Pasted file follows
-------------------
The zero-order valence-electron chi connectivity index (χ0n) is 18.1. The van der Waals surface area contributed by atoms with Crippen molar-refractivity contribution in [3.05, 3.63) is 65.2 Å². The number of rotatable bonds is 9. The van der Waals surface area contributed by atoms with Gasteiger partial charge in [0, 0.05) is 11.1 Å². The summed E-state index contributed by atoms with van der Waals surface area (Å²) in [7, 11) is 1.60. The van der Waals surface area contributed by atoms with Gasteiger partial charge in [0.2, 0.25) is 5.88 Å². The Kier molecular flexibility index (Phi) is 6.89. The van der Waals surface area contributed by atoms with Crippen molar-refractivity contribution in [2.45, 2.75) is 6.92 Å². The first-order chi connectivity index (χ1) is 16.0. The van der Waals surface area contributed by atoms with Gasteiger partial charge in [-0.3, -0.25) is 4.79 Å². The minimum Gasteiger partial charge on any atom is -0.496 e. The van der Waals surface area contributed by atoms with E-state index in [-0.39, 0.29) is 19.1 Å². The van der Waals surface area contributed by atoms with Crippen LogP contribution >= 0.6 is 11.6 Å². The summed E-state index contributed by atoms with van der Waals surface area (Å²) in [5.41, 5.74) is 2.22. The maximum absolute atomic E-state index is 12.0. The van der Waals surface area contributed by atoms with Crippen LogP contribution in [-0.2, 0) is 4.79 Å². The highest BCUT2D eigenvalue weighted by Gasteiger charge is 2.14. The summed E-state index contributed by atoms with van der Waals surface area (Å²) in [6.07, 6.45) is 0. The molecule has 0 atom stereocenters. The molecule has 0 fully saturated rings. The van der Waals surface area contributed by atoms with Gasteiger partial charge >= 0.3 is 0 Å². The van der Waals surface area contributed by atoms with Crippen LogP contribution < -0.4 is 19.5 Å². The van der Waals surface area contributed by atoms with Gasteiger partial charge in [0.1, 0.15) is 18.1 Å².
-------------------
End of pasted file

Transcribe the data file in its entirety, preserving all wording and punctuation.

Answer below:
The zero-order valence-electron chi connectivity index (χ0n) is 18.1. The van der Waals surface area contributed by atoms with Crippen molar-refractivity contribution in [3.05, 3.63) is 65.2 Å². The number of rotatable bonds is 9. The van der Waals surface area contributed by atoms with Gasteiger partial charge in [0, 0.05) is 11.1 Å². The summed E-state index contributed by atoms with van der Waals surface area (Å²) in [7, 11) is 1.60. The van der Waals surface area contributed by atoms with Gasteiger partial charge in [0.2, 0.25) is 5.88 Å². The Kier molecular flexibility index (Phi) is 6.89. The van der Waals surface area contributed by atoms with Crippen molar-refractivity contribution in [2.45, 2.75) is 6.92 Å². The first-order chi connectivity index (χ1) is 16.0. The van der Waals surface area contributed by atoms with Gasteiger partial charge in [-0.3, -0.25) is 4.79 Å². The minimum Gasteiger partial charge on any atom is -0.496 e. The van der Waals surface area contributed by atoms with E-state index in [-0.39, 0.29) is 19.1 Å². The van der Waals surface area contributed by atoms with Crippen LogP contribution >= 0.6 is 11.6 Å². The summed E-state index contributed by atoms with van der Waals surface area (Å²) in [5.41, 5.74) is 2.22. The maximum absolute atomic E-state index is 12.0. The van der Waals surface area contributed by atoms with Crippen LogP contribution in [-0.2, 0) is 4.79 Å². The highest BCUT2D eigenvalue weighted by Gasteiger charge is 2.14. The summed E-state index contributed by atoms with van der Waals surface area (Å²) in [6.07, 6.45) is 0. The molecule has 0 atom stereocenters. The molecule has 0 fully saturated rings. The van der Waals surface area contributed by atoms with Gasteiger partial charge >= 0.3 is 0 Å². The van der Waals surface area contributed by atoms with Crippen LogP contribution < -0.4 is 19.5 Å². The van der Waals surface area contributed by atoms with Gasteiger partial charge in [0.1, 0.15) is 18.1 Å².